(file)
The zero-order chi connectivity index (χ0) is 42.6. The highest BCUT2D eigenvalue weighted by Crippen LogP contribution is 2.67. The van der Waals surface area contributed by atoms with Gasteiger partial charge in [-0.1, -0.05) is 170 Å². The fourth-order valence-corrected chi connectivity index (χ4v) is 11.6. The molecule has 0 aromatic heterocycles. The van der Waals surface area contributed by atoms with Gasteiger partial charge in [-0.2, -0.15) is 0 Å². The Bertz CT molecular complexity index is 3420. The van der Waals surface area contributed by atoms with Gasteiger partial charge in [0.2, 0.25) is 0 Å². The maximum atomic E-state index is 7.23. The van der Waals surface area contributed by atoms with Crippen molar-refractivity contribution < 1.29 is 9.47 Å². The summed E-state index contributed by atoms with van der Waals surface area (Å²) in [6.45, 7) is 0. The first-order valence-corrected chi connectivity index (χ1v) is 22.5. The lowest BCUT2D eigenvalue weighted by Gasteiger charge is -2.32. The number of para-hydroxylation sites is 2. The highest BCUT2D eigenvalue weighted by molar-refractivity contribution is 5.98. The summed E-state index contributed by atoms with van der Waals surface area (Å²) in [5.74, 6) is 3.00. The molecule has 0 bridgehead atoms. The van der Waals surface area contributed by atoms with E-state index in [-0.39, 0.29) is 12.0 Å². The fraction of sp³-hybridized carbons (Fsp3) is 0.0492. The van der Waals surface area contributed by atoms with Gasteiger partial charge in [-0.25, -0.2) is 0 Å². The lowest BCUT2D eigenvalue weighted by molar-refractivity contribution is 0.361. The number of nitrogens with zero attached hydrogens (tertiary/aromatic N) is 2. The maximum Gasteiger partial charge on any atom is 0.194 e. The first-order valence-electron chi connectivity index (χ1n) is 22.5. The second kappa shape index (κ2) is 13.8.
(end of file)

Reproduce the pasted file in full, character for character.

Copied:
The zero-order chi connectivity index (χ0) is 42.6. The highest BCUT2D eigenvalue weighted by Crippen LogP contribution is 2.67. The van der Waals surface area contributed by atoms with Gasteiger partial charge in [-0.1, -0.05) is 170 Å². The fourth-order valence-corrected chi connectivity index (χ4v) is 11.6. The molecule has 0 aromatic heterocycles. The van der Waals surface area contributed by atoms with Gasteiger partial charge in [-0.2, -0.15) is 0 Å². The Bertz CT molecular complexity index is 3420. The van der Waals surface area contributed by atoms with Gasteiger partial charge in [0.2, 0.25) is 0 Å². The maximum atomic E-state index is 7.23. The van der Waals surface area contributed by atoms with Crippen molar-refractivity contribution < 1.29 is 9.47 Å². The summed E-state index contributed by atoms with van der Waals surface area (Å²) in [6.45, 7) is 0. The first-order valence-corrected chi connectivity index (χ1v) is 22.5. The lowest BCUT2D eigenvalue weighted by Gasteiger charge is -2.32. The number of para-hydroxylation sites is 2. The highest BCUT2D eigenvalue weighted by molar-refractivity contribution is 5.98. The summed E-state index contributed by atoms with van der Waals surface area (Å²) in [5.74, 6) is 3.00. The molecule has 0 bridgehead atoms. The van der Waals surface area contributed by atoms with E-state index in [-0.39, 0.29) is 12.0 Å². The fraction of sp³-hybridized carbons (Fsp3) is 0.0492. The van der Waals surface area contributed by atoms with Gasteiger partial charge in [-0.25, -0.2) is 0 Å². The lowest BCUT2D eigenvalue weighted by molar-refractivity contribution is 0.361. The number of nitrogens with zero attached hydrogens (tertiary/aromatic N) is 2. The maximum Gasteiger partial charge on any atom is 0.194 e. The first-order valence-electron chi connectivity index (χ1n) is 22.5. The second kappa shape index (κ2) is 13.8.